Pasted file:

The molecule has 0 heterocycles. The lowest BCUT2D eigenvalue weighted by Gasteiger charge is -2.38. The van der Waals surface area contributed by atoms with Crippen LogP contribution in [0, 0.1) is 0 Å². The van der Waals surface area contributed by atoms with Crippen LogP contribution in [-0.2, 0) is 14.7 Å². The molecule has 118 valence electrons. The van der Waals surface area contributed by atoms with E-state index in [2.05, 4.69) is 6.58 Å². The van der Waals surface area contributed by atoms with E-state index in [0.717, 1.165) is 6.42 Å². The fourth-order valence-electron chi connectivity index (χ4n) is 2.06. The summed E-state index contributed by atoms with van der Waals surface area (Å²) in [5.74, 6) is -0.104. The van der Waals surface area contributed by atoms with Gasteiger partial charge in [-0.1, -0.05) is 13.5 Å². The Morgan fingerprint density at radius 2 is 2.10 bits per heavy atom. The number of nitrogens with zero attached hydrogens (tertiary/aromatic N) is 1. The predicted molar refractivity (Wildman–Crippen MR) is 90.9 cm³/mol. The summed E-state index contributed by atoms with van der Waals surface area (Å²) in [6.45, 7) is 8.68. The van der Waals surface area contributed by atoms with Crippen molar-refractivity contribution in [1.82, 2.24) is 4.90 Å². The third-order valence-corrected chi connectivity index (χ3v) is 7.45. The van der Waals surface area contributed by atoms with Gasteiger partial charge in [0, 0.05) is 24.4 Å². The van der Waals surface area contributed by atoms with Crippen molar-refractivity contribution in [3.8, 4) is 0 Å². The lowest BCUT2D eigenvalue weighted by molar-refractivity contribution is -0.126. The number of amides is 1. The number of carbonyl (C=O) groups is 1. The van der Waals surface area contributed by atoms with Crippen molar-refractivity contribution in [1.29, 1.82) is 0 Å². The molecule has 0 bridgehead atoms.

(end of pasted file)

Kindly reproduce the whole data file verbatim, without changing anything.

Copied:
The molecule has 0 heterocycles. The lowest BCUT2D eigenvalue weighted by Gasteiger charge is -2.38. The van der Waals surface area contributed by atoms with Crippen LogP contribution in [0, 0.1) is 0 Å². The van der Waals surface area contributed by atoms with Crippen LogP contribution in [-0.2, 0) is 14.7 Å². The molecule has 118 valence electrons. The van der Waals surface area contributed by atoms with E-state index in [2.05, 4.69) is 6.58 Å². The van der Waals surface area contributed by atoms with E-state index in [0.717, 1.165) is 6.42 Å². The fourth-order valence-electron chi connectivity index (χ4n) is 2.06. The summed E-state index contributed by atoms with van der Waals surface area (Å²) in [5.74, 6) is -0.104. The van der Waals surface area contributed by atoms with Gasteiger partial charge in [-0.1, -0.05) is 13.5 Å². The Morgan fingerprint density at radius 2 is 2.10 bits per heavy atom. The number of nitrogens with zero attached hydrogens (tertiary/aromatic N) is 1. The predicted molar refractivity (Wildman–Crippen MR) is 90.9 cm³/mol. The summed E-state index contributed by atoms with van der Waals surface area (Å²) in [6.45, 7) is 8.68. The van der Waals surface area contributed by atoms with Crippen molar-refractivity contribution in [1.82, 2.24) is 4.90 Å². The third-order valence-corrected chi connectivity index (χ3v) is 7.45. The van der Waals surface area contributed by atoms with Gasteiger partial charge in [0, 0.05) is 24.4 Å². The van der Waals surface area contributed by atoms with Crippen molar-refractivity contribution in [3.8, 4) is 0 Å². The lowest BCUT2D eigenvalue weighted by molar-refractivity contribution is -0.126. The number of amides is 1. The number of carbonyl (C=O) groups is 1. The van der Waals surface area contributed by atoms with Crippen molar-refractivity contribution in [1.29, 1.82) is 0 Å². The molecule has 0 bridgehead atoms.